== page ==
Jonathan Wang ’21 summer research on housing insecurity
In a typical year, the Office of the Dean of the College (ODOC) sponsors summer research opportunities for undergraduate students both on- and off-campus, complete with weekly workshops, lectures and community-building activities. But this year, as the students and mentors re-imagined their research plans to become projects that could be accomplished from home, two ODOC programs — the Office of Undergraduate Research (OUR) and the Program in Community-Engaged Scholarship (ProCES) — also re-invented their support structures, creating online check-ins and workshops to replace group lunches, digital bonding activities in place of in-person game nights, and stress management workshops for students juggling an unprecedented combination of challenges.
Many students found that their planned internships couldn’t make the pivot to remote work, so Trisha Thorme, the ProCES director, created a new pathway where students who had lost their summer opportunities could propose new research-based nonprofit internships. Prior to that, Thorme had planned to oversee six local Derian ProCES interns.
ProCES Derian Internships
In these internships, rising sophomores, juniors and seniors apply academic skills in service of a local nonprofit or governmental organization. Each student tackles specific projects and research under the direction of the organization they’re partnering with — at least one project that can be completed during the internship and another, larger project that both addresses the nonprofit’s needs and launches junior paper or senior thesis work.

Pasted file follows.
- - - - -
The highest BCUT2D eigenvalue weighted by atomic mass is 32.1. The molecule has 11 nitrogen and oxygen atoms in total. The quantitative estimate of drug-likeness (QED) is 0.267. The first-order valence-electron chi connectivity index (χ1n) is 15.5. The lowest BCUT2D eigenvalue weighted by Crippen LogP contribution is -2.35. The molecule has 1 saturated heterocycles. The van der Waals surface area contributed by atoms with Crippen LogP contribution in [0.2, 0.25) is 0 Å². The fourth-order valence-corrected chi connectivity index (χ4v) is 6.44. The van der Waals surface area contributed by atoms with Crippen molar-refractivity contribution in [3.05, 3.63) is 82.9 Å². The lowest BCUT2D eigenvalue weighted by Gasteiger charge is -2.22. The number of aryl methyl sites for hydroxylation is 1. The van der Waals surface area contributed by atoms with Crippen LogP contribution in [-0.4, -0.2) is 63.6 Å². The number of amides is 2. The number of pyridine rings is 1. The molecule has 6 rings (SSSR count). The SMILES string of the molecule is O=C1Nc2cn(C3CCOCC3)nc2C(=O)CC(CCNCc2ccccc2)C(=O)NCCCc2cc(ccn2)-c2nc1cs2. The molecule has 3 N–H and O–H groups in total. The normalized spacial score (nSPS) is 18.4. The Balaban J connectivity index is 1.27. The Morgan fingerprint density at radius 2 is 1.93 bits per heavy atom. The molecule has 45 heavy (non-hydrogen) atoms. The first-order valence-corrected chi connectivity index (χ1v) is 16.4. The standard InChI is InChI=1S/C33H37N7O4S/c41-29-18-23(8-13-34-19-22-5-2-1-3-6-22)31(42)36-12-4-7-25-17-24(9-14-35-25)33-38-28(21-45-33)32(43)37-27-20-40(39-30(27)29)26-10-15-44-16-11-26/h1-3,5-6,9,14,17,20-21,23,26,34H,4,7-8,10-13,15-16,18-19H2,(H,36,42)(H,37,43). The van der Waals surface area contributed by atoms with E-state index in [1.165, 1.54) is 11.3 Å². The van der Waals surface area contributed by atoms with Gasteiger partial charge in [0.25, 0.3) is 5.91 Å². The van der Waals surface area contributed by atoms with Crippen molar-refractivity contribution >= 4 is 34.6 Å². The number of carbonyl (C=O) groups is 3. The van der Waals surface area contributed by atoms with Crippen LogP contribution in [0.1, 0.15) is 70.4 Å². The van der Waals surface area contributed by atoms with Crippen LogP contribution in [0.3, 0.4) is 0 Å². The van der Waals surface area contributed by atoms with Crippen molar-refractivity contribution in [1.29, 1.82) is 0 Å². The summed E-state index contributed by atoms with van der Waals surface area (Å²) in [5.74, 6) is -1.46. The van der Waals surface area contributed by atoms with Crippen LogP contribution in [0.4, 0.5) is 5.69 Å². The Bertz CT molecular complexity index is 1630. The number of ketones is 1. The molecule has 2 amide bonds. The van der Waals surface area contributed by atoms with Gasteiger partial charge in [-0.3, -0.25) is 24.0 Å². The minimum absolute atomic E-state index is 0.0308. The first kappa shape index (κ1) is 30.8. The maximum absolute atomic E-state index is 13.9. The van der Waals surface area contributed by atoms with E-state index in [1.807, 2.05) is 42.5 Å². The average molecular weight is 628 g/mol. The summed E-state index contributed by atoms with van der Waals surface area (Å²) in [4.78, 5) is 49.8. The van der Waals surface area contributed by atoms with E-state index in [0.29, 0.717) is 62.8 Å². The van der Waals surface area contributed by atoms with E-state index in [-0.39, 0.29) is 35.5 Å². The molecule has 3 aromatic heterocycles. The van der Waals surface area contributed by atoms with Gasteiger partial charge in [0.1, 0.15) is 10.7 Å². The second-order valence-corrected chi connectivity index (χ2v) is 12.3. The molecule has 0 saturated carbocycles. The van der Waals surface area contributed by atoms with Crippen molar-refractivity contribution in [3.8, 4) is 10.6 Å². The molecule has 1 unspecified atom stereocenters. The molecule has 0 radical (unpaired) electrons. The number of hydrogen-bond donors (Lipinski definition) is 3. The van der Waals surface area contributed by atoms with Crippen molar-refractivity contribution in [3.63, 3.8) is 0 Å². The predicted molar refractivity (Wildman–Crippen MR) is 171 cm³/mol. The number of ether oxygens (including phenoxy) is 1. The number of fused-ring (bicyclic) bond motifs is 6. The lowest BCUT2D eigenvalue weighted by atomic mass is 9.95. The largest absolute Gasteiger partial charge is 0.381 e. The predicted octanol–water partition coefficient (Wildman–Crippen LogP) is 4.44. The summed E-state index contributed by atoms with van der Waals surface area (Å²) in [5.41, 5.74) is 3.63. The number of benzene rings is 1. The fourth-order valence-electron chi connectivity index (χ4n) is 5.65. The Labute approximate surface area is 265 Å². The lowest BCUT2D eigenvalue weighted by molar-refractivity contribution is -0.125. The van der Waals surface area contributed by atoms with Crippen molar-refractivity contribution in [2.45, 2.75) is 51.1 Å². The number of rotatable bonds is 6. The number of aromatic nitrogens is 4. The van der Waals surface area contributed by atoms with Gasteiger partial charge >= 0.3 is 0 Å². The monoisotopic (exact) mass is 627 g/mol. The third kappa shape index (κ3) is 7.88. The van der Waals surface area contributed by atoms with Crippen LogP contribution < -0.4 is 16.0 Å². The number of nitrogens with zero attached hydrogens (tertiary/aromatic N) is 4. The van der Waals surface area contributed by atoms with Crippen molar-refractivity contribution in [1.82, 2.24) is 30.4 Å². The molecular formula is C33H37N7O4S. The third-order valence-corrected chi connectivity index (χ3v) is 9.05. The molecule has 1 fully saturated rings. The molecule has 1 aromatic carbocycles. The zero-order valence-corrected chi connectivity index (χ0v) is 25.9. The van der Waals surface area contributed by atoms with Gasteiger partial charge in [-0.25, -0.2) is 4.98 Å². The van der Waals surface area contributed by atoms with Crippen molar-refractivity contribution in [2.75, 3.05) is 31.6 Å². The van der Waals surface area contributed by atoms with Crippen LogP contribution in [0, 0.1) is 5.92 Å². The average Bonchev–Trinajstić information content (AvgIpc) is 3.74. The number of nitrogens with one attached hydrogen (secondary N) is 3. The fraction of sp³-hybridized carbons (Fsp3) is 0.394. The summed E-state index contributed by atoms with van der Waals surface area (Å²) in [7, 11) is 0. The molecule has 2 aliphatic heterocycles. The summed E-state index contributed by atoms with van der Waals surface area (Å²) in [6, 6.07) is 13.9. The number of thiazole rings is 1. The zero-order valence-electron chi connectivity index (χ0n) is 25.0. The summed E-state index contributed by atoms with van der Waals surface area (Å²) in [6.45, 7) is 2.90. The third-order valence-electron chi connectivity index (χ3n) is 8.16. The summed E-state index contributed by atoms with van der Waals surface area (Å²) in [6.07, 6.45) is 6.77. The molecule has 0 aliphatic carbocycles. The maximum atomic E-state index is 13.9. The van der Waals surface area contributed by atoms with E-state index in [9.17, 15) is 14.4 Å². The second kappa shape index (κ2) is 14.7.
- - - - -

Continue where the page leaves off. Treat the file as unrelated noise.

Jonathan Wang of the Class of 2021 worked with Prevention Point Philadelphia, a harm reduction center serving people affected by opioid addiction. After working with their program treating opioid use disorder with behavioral therapy and medications, he spent this summer reviewing anonymized patient charts to document how housing insecurity affects treatment outcomes. He found that patients experiencing housing insecurity, particularly street homelessness, were less likely to stay in treatment, take their medications regularly or attend their appointments, compared to their stably housed counterparts. “Housing is health care,” Wang said. “Health care is so much messier than simply fighting diseases; it’s fighting the structures that give rise to them. I hope that I can enter a career as a health care provider to fight for the social changes I want to see.”
You can hear Jonathan discuss his experience here.